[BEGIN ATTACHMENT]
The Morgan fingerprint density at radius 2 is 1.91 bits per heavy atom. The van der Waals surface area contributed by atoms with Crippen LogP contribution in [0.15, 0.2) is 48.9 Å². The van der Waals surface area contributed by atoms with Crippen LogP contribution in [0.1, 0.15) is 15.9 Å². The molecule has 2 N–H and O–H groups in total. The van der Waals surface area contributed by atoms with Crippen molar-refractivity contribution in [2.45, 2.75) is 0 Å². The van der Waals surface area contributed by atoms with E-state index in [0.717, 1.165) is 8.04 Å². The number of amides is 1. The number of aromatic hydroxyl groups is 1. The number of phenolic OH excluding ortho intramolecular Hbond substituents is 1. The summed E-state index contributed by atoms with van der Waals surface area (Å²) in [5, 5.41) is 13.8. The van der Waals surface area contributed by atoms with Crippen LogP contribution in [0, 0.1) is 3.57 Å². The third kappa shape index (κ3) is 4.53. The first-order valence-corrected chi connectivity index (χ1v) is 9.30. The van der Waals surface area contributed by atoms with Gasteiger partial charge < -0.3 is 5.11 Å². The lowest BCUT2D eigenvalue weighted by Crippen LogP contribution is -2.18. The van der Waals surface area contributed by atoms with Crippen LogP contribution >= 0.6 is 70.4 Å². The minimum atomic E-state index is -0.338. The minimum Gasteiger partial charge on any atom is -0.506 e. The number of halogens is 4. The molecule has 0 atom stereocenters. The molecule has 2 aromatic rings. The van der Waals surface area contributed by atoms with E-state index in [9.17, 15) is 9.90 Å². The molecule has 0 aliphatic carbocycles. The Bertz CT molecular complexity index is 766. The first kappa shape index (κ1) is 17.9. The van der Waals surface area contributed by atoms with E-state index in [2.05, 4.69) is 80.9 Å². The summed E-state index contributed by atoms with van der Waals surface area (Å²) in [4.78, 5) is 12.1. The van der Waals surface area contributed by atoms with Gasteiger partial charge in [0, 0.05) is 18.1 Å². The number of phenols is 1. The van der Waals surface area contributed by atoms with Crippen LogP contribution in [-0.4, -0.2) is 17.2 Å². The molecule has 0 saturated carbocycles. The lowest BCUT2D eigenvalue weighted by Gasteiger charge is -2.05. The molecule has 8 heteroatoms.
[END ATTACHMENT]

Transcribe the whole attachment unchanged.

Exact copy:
The Morgan fingerprint density at radius 2 is 1.91 bits per heavy atom. The van der Waals surface area contributed by atoms with Crippen LogP contribution in [0.15, 0.2) is 48.9 Å². The van der Waals surface area contributed by atoms with Crippen LogP contribution in [0.1, 0.15) is 15.9 Å². The molecule has 2 N–H and O–H groups in total. The van der Waals surface area contributed by atoms with Crippen molar-refractivity contribution in [2.45, 2.75) is 0 Å². The van der Waals surface area contributed by atoms with E-state index in [0.717, 1.165) is 8.04 Å². The number of amides is 1. The number of aromatic hydroxyl groups is 1. The number of phenolic OH excluding ortho intramolecular Hbond substituents is 1. The summed E-state index contributed by atoms with van der Waals surface area (Å²) in [5, 5.41) is 13.8. The van der Waals surface area contributed by atoms with Crippen LogP contribution in [0, 0.1) is 3.57 Å². The third kappa shape index (κ3) is 4.53. The first-order valence-corrected chi connectivity index (χ1v) is 9.30. The van der Waals surface area contributed by atoms with Gasteiger partial charge < -0.3 is 5.11 Å². The lowest BCUT2D eigenvalue weighted by Crippen LogP contribution is -2.18. The van der Waals surface area contributed by atoms with Crippen LogP contribution >= 0.6 is 70.4 Å². The minimum atomic E-state index is -0.338. The minimum Gasteiger partial charge on any atom is -0.506 e. The number of halogens is 4. The molecule has 0 atom stereocenters. The molecule has 2 aromatic rings. The van der Waals surface area contributed by atoms with E-state index in [9.17, 15) is 9.90 Å². The molecule has 0 aliphatic carbocycles. The Bertz CT molecular complexity index is 766. The first kappa shape index (κ1) is 17.9. The van der Waals surface area contributed by atoms with E-state index in [2.05, 4.69) is 80.9 Å². The summed E-state index contributed by atoms with van der Waals surface area (Å²) in [4.78, 5) is 12.1. The van der Waals surface area contributed by atoms with Gasteiger partial charge in [0, 0.05) is 18.1 Å². The number of phenols is 1. The van der Waals surface area contributed by atoms with Crippen LogP contribution in [-0.4, -0.2) is 17.2 Å². The molecule has 0 saturated carbocycles. The lowest BCUT2D eigenvalue weighted by Gasteiger charge is -2.05. The molecule has 8 heteroatoms.